I want to conclude by mentioning a role the imagination plays in politics in which it is not so spontaneously inventive as in the construction of imaginary communities, but perhaps correspondingly more powerful. I mean its role as imaginative memory, which contains our common past and our common beliefs. Most people, citizens and politicians, who love their country have a vision compounded of its founding myths, its pristine principles and its historical high-points, which at crucial moments informs their political action. This vision is precisely not utopian because it is not inherently nowhere; on the contrary it is the ideal behind the here and now, the potent, practical image of a living political community.

II. Censorship

When a strong imagination becomes productive and by means of an adequate technique realizes it works for their own sake, its products are works of art. Such works in turn affect and shape the imagination of others. Thus art, intentionally or unintentionally, enters politics insofar as politics is the sphere of concern with the community as a whole.

Now I have argued that communities are powerless to elicit the art which seems to them to preserve and strengthen them, for the productive imagination is simply not at their disposal. Communities can do but one thing directly and effectively: they can proscribe aberrant artists and their art.

The classical justification for the control of works of the imagination is to be found in Plato’s dialogue The Republic, written in the earlier fourth century B.C. It is a twelve-hour-long conversation mainly between Socrates and Plato’s two brothers. In the course of it, they find occasion for devising a small political community such as the Greeks called a polis, a city. (In Greek the dialogue is actually called Politeia, meaning “political framework,” or “city-constitution.”)

I should point out here that the city of Plato’s Republic is not strictly a utopia. To be sure, it too is “nowhere” on earth; Socrates refers to it as a “pattern laid up in heaven!’ (In fact, Plato wrote another work containing a “second-string” constitution meant more for practical application.) But the city of the Republic differs from a utopia in not being an imagined place; indeed, it is severely lacking in imagined detail. It is rather, as Socrates says, a city “in reason,” an intellectual construct. One of Thomas Mores friends, who recognized Utopia as being in a kind of respectful competition with the Republic, made just this point in his prefatory poems: Plato’s city, he says, is a philosophical invention and full of philosophy while No-place, its successful rival, embodies its philosophy in an unphilosophical way (namely, as a flesh-and-blood fiction).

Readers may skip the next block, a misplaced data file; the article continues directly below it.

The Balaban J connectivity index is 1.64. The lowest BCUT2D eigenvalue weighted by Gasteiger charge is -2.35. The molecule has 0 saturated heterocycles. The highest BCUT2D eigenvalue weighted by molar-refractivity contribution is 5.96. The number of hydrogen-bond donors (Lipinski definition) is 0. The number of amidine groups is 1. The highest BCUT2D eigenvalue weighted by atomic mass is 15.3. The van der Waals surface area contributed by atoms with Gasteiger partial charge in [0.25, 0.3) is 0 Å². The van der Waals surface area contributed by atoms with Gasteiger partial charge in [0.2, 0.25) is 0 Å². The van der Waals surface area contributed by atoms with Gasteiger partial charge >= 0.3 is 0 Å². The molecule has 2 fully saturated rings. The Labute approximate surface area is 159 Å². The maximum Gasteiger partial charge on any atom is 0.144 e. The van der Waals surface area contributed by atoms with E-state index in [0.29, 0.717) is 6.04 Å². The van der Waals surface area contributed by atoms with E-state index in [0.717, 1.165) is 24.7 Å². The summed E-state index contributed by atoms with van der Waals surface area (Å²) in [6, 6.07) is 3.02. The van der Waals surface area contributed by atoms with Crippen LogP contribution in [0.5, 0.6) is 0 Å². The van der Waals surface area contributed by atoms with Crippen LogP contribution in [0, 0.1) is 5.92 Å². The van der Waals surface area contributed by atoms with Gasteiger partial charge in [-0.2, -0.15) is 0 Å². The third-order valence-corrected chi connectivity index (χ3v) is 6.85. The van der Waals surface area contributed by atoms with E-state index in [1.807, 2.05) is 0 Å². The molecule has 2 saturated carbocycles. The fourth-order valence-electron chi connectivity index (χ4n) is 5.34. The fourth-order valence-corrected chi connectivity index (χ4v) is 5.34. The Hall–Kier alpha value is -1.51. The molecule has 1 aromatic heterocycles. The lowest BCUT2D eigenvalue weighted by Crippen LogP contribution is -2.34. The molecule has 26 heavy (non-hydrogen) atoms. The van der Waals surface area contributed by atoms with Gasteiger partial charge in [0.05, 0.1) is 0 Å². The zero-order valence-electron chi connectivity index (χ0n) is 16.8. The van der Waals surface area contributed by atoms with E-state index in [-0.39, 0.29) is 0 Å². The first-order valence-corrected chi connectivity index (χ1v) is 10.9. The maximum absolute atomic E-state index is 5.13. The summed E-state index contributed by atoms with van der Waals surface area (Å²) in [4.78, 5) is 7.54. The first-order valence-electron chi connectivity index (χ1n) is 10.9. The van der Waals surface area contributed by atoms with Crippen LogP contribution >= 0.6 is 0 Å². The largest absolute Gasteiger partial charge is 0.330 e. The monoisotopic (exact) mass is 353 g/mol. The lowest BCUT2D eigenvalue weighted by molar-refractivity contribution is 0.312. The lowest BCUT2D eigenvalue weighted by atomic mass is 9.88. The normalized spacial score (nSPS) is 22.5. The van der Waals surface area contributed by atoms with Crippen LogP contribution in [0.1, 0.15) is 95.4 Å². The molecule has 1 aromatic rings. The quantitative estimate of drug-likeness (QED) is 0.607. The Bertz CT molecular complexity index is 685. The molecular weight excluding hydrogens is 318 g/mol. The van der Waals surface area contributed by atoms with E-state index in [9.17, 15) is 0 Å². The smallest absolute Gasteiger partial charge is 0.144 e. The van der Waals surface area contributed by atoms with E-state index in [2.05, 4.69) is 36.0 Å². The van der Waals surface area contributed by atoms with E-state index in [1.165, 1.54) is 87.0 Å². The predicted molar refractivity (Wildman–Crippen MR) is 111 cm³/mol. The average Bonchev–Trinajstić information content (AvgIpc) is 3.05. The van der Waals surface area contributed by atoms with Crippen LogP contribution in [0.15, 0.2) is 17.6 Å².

The case must be put more strongly. Not only is the city of Republic not a city of the imagination, but its very building is framed by two massive and deep attacks on all works of the imagination and on the imagination itself.

In Platonic dialogues where a point is made often determines its interpretation, so let me give a rapid sketch of the structure of the work, which is, in fact, rather strictly symmetrical. There are ten books. In the first of these are brought out the depths and the difficulties of the controlling question: “What is justice and what is its worth in itself, apart from rewards?” Next it is decided that justice is better investigated “writ large.” That is to say, instead of searching for justice in its original seat, the human being, the interlocutors will construct a perfectly just political community and then articulate the meaning of justice. Several books are devoted to the developmental stages of this city which correspond to the progressively higher parts of the soul as Socrates discerns them. The high point of the construction occurs right in the middle books, the fifth and sixth. It consists first in the scandalous notion that the governors of the city, corresponding as they do to the rational part of the soul, should be philosophers, and then in the detailed description of the philosophical education of these philosopher kings. There follows an account of the stages of decline and fall such a city is subject to and their causes in the souls of the citizens. The Republic ends with a cosmic myth displaying an answer to the question whether justice is a worth in itself.